Britain allows animal-human hybrid embryos
LONDON — Britain cleared the way on Thursday for scientists to conduct experiments using hybrid animal-human embryos after the government bowed to protests from researchers who said a proposed ban could hurt their work.
Scientists want to use the hybrid embryos to find cures for illnesses such as Parkinson's, stroke and Alzheimer's.
The Department of Health said it would accept a recommendation from Parliament's Science and Technology Committee that interspecies embryos could be created for research.
In December, the government had proposed a ban on creating the hybrid embryos over what it called "considerable public unease," but with the door left open for later regulations that could allow such research under licence.
Britain is one of the leading states for stem-cell research, attracting scientists from round the world with a rules that allow embryo studies within strict guidelines. The proposed ban was seen as putting that at risk.
The change in the government's position comes after sustained pressure from scientists and politicians who argued that the hybrid embryos would help overcome a shortage of human eggs for research.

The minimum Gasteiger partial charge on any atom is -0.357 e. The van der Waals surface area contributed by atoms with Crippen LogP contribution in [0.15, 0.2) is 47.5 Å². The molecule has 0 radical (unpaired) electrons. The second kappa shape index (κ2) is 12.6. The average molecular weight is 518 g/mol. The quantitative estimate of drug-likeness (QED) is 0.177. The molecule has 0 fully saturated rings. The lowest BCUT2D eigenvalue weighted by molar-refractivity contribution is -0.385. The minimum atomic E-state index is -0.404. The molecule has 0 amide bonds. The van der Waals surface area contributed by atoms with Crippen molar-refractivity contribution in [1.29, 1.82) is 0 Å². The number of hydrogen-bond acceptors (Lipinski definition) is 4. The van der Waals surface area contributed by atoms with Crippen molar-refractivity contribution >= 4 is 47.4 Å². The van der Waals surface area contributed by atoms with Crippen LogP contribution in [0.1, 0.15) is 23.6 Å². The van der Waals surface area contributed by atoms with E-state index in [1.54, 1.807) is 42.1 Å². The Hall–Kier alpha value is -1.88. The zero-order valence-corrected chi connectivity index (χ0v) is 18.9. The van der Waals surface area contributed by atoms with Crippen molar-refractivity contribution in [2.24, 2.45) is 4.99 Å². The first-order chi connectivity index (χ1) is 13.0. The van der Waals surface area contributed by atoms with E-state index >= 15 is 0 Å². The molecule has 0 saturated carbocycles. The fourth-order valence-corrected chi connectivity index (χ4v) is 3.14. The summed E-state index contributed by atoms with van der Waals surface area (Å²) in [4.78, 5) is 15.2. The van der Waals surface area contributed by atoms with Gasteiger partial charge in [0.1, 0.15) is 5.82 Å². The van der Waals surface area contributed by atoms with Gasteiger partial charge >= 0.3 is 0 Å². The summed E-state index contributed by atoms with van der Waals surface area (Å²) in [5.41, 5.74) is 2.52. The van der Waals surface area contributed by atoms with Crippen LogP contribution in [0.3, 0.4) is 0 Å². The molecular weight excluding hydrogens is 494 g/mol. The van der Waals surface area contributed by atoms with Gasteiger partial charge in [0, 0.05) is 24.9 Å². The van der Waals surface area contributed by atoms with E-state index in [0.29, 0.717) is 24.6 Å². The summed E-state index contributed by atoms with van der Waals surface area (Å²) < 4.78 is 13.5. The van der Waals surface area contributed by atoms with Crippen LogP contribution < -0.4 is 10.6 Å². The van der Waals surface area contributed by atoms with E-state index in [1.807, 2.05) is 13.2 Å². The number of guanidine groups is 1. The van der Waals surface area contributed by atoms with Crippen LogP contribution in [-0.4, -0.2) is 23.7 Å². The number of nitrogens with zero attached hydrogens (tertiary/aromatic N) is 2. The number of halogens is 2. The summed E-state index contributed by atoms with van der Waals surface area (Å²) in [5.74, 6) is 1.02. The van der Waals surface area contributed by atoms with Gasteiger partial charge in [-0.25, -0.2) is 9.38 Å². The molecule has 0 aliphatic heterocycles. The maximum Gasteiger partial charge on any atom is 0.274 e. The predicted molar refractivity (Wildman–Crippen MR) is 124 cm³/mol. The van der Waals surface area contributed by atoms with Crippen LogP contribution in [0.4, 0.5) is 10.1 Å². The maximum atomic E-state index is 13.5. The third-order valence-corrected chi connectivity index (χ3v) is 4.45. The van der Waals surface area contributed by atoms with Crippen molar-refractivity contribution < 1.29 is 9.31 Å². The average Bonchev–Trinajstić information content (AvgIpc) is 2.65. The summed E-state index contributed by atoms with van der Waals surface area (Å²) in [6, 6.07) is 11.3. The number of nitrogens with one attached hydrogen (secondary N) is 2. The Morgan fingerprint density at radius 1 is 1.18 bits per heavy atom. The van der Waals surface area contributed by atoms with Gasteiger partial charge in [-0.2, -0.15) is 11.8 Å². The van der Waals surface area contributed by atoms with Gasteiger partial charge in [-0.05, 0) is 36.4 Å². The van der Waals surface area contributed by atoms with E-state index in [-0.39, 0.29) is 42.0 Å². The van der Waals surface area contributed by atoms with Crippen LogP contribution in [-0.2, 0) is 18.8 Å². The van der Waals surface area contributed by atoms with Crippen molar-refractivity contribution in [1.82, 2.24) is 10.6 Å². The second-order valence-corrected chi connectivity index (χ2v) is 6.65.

Researchers currently rely on human eggs left over from fertility treatments, but these are in short supply.
The hybrid embryos, which would be destroyed within 14 days, would be more than 99-per-cent human but would contain a small amount of animal DNA.
Scientists say that any imposition of a ban would see research in other countries, such as China and Canada, overtake Britain.
Scientists in China, the United States and Canada have already carried out similar work, the same technique used to create Dolly the sheep, the world's first cloned mammal.
But U.S. President George W. Bush has vetoed an increase in federal funding for stem-cell research, saying U.S. taxpayers who object to such work should not have to pay for it.
The British government's draft legislation as written still bars the creation of inter-species embryos, with the government leaving it to a committee of MPs due to scrutinize the bill to find the best way of allowing the research.